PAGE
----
Scott G Winterton, Deseret News
“This budget is business-minded in its efficiencies and fiscally responsible," Salt Lake City Mayor Ralph Becker said of his fiscal year 2015 budget. We applaud his important steps in maintaining fiscal responsibility and avoiding tax increases.

“This budget is business-minded in its efficiencies and fiscally responsible.” Those are the words that Salt Lake City Mayor Ralph Becker used in presenting his fiscal year 2015 budget to the City Council Tuesday night.

It is a budget that addresses Salt Lake’s key priorities and even manages to give city employees a 3 percent raise, the first in more than six years. The budget does this without raising taxes — a significant accomplishment. Becker has made fiscal decisions that include restructuring the city’s fire and emergency response services to rely more on light vehicles, and less on large trucks, for certain emergency calls. He also plans to close one of the lowest-risk of the city’s 14 fire stations. These changes are projected to save the city at least $400,000 in the first year.

In one challenging area, Becker is looking to identify reasons for lower-than-expected property tax revenues. He said, “over the last five years, Salt Lake City has added more than 2,000 new units of housing downtown. We have added new office towers. And retail development — led by the construction and opening of City Creek Center — has expanded also.” And yet, he continued, “the growth in our downtown has not translated proportionately into revenues for the city.”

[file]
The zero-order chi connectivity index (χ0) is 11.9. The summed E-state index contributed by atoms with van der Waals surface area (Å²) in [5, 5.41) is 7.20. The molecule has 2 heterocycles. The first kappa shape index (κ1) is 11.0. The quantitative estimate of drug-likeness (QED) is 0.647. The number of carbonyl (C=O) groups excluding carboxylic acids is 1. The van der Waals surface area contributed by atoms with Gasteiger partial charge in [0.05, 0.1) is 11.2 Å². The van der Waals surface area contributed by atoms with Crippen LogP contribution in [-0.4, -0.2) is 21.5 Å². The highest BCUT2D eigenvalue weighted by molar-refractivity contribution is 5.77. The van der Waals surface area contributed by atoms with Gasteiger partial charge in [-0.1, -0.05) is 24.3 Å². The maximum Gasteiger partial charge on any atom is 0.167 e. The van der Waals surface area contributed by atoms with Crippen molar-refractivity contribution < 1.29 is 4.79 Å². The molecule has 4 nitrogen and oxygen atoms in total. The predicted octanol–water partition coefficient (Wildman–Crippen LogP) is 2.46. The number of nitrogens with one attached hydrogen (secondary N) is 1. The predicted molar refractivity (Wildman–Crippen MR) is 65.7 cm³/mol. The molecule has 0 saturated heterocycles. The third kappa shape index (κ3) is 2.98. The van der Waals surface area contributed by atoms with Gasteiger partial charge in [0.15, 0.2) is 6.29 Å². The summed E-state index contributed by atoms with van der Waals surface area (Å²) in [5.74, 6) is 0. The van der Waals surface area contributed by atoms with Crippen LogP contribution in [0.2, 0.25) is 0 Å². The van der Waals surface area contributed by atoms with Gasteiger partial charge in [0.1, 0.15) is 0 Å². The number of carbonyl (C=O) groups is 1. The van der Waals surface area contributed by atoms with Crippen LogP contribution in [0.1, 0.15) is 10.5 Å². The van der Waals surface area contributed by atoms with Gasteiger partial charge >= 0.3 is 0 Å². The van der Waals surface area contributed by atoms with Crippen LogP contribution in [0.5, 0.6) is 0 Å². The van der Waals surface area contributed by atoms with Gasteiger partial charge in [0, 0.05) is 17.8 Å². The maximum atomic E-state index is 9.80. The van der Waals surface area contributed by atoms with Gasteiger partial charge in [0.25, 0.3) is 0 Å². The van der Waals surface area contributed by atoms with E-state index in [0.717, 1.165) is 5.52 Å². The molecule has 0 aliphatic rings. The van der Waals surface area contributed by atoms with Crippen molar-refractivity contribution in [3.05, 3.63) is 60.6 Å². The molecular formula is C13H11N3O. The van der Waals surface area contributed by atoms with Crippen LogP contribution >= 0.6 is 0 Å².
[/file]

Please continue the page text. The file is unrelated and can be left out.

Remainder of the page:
To look for ways to maximize economic opportunities, Becker has asked State Auditor John Dougall to work with him to identify what Becker called “our fair share of certain revenues.” This unlikely alliance — the Democratic mayor and the Republican state auditor — is typical of the real-world pragmatism Becker has demonstrated as mayor.

Becker’s budget also reiterates the ambitious goal of eliminating homelessness in Salt Lake City and building bridges with a range of state entities and nonprofit organizations. Becker also is eager to expand transit opportunities as a way to make the city more livable and attractive to a range of mixed-used development. Transportation build-out would have been easier if the Legislature had passed a bill that allowed local municipalities to vote for increased sales taxes for transportation.

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Meeting with the editorial board of the Deseret News, Becker highlighted the economic and social benefits of expanded transit, citing the streetcar line in Sugar House as a template for development throughout the city. Mass transit is also significant in improving the city’s air quality. The hazardous inversion season creates a significant disincentive for businesses seeking to relocate in the Salt Lake Valley. We wholeheartedly support improvements in air quality. But the high costs of public transit need always to be measured against the case-by-case benefits they will produce.

There is much that is praiseworthy in Becker’s fiscal year 2015 budget. We applaud his important steps in maintaining fiscal responsibility and avoiding tax increases.